It is still very much a medium-format camera in theses areas, although Fuji have made great strides in improving them, especially compared to other medium-format models. The most obvious stride forwards that Fujifilm have taken for the GFX 100S is the size and weight of it.

Fujifilm GFX 100S

The Fuji 100S weighs 900g and measures 150x104.2x87.2mm, making it some 6cm (2.3in) shorter and 500g (1.1lb) lighter than the GFX100, which weighs in at 1400g and measuring 156.2x163.6x102.9mm. This drastic reduction in size has mostly been achieved by removing the GFX100's built-in vertical grip. Indeed, Fujifilm aren't actually releasing an optional battery grip for the GFX 100S, and it doesn't even have the electrical contacts on the bottom of the camera body, so there will be no 3rd-party options available either. Instead there will be a metal hand grip accessory called the MHG-GFXS that enhances the in-hand feel of the camera, somewhat ironically by making it bigger.

So if you're a fan of either fitting an optional battery grip to your camera for better battery life and improved ergonomics when shooting in portrait mode, sadly the GFX 100S won't meet your needs, and you'll need to consider the GFX 100 instead. In terms of its size and weight, the GFX 100S is much closer to the very first GFX, the 50S. That camera measures 148x94x91 mm and weighs 920g, which is very similar to the new GFX 100S, but crucially it doesn't have IBIS, unlike the 100S. So Fuji's engineers have made the 100S the same size as the 50S, but with the addition of an IBIS unit, something that typically makes a camera bigger. The IBIS mechanism inside the GFX 100S is actually 20% smaller and 10% lighter than the one found in the GFX 100.

When you consider that the GFX 100S' IBIS is slightly more effective than the one on the GFX 100 (6 stops vs 5.5 stops) and it uses exactly the same 102 megapixel medium-format sensor, it's clear that you're getting the best of both worlds. This is the second GFX and second ever medium format camera to feature in-body image stabilization. The Fuji GFX 100S uses a familiar 5-axis system which provides up to 6 stops of image stabilization (when using the GF 63mm F2.8 R WR lens). The two 50 megapixel GFX cameras didn't have IBIS built-in, instead relying on the lens to provide it, which not all GFX lenses do. With the GFX 100S, any lens that you attach to it will automatically benefit from up to 6 stops of compensation. Furthermore, the same system is used to help suppress shutter shock, which given the incredible resolution on offer is a very welcome benefit. Pixel Shift is a special Multi-Shot function that uses the IBIS unit to enable the GFX 100S to create 400 megapixel images. The camera's IBIS unit is used to shift the image sensor by up to a pixel in various directions during a sequence of 16 shots, which can then be automatically combine into a single image using Fuji's Pixel Shift Combiner software. The resulting DNG file measures 23,296x17,472 pixels and is around 1.5Gb in size!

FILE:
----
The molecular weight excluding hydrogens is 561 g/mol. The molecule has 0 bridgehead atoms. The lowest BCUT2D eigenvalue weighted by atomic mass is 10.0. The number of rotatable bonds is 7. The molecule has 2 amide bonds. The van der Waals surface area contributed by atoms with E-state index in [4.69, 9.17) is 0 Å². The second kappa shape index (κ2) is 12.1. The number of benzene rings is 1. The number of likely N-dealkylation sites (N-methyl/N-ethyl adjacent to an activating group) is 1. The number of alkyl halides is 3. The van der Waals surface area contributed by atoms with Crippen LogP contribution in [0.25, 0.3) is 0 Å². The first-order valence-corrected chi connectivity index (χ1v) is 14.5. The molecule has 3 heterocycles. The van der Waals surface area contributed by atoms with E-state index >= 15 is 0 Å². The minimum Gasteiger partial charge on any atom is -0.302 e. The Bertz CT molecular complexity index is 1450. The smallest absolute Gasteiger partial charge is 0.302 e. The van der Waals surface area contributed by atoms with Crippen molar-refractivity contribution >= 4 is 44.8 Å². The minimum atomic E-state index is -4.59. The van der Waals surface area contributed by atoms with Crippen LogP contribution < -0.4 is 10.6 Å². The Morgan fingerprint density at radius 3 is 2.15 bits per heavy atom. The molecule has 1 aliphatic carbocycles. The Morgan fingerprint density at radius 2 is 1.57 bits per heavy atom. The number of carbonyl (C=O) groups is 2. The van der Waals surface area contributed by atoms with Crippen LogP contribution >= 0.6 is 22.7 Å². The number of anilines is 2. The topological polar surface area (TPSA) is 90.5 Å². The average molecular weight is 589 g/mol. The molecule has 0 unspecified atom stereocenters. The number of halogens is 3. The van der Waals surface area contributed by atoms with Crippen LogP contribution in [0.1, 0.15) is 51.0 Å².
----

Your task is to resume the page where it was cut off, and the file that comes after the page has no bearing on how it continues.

Fuji also claim that the GFX 100S weighs only 160g more than a typical 35mm full-frame camera. We're not quite sure which specific model they were comparing the 100S to, but having used it alongside the Panasonic Lumix S1R and Canon EOS 5D Mark IV, we can certainly vouch for the fact that the medium-format Fuji is in the same ball-park as at least some of its smaller-sensor rivals. Fuji also redesigned the focal plane shutter unit in order to reduce the size of the 100S, but it still offers the same fastest shutter speed of 1/4000th second and the longest exposure time of 60 minutes. There's also an electronic shutter which provides an even faster shutter speed of up to 1/16000 sec, which is useful for shooting in bright conditions at wide-open apertures, for example.

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(02) Comment
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I prefer to use my big lens sony camera, it's very high quality and takes great pictures.

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I really want to own a nice professional camera but it's just so expensive and I could never afford it.